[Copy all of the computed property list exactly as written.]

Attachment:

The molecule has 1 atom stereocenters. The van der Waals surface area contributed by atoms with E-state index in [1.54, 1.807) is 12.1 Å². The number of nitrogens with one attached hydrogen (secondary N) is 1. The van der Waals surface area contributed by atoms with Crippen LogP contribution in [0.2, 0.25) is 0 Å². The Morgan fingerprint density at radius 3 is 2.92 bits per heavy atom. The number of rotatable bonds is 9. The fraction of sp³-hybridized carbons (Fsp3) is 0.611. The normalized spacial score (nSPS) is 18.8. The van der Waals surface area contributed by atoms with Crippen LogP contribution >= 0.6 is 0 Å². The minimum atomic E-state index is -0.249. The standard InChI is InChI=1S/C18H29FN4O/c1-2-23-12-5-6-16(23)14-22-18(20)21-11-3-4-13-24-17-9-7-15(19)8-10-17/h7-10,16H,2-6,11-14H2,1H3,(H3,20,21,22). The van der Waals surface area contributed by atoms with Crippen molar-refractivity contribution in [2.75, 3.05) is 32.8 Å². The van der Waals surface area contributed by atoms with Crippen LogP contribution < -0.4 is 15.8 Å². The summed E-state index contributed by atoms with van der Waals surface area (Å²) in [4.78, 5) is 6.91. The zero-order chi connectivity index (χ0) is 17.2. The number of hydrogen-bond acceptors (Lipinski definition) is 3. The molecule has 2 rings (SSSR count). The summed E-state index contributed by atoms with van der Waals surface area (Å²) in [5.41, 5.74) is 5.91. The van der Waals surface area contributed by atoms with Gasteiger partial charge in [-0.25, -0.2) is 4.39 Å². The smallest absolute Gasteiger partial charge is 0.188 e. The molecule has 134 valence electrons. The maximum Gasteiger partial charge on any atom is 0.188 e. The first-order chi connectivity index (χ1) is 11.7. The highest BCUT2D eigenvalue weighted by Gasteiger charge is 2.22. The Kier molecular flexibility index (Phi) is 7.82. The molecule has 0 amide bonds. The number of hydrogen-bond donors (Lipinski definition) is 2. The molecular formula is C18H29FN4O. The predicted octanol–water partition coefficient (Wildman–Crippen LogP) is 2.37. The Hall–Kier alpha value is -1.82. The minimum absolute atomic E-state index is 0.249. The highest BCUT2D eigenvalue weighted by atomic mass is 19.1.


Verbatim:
The molecule has 1 atom stereocenters. The van der Waals surface area contributed by atoms with E-state index in [1.54, 1.807) is 12.1 Å². The number of nitrogens with one attached hydrogen (secondary N) is 1. The van der Waals surface area contributed by atoms with Crippen LogP contribution in [0.2, 0.25) is 0 Å². The Morgan fingerprint density at radius 3 is 2.92 bits per heavy atom. The number of rotatable bonds is 9. The fraction of sp³-hybridized carbons (Fsp3) is 0.611. The normalized spacial score (nSPS) is 18.8. The van der Waals surface area contributed by atoms with Crippen LogP contribution >= 0.6 is 0 Å². The minimum atomic E-state index is -0.249. The standard InChI is InChI=1S/C18H29FN4O/c1-2-23-12-5-6-16(23)14-22-18(20)21-11-3-4-13-24-17-9-7-15(19)8-10-17/h7-10,16H,2-6,11-14H2,1H3,(H3,20,21,22). The van der Waals surface area contributed by atoms with Crippen molar-refractivity contribution in [2.75, 3.05) is 32.8 Å². The van der Waals surface area contributed by atoms with Crippen LogP contribution < -0.4 is 15.8 Å². The summed E-state index contributed by atoms with van der Waals surface area (Å²) in [4.78, 5) is 6.91. The zero-order chi connectivity index (χ0) is 17.2. The number of hydrogen-bond acceptors (Lipinski definition) is 3. The molecule has 2 rings (SSSR count). The summed E-state index contributed by atoms with van der Waals surface area (Å²) in [5.41, 5.74) is 5.91. The van der Waals surface area contributed by atoms with Gasteiger partial charge in [-0.25, -0.2) is 4.39 Å². The smallest absolute Gasteiger partial charge is 0.188 e. The molecule has 134 valence electrons. The maximum Gasteiger partial charge on any atom is 0.188 e. The first-order chi connectivity index (χ1) is 11.7. The highest BCUT2D eigenvalue weighted by Gasteiger charge is 2.22. The Kier molecular flexibility index (Phi) is 7.82. The molecule has 0 amide bonds. The number of hydrogen-bond donors (Lipinski definition) is 2. The molecular formula is C18H29FN4O. The predicted octanol–water partition coefficient (Wildman–Crippen LogP) is 2.37. The Hall–Kier alpha value is -1.82. The minimum absolute atomic E-state index is 0.249. The highest BCUT2D eigenvalue weighted by atomic mass is 19.1.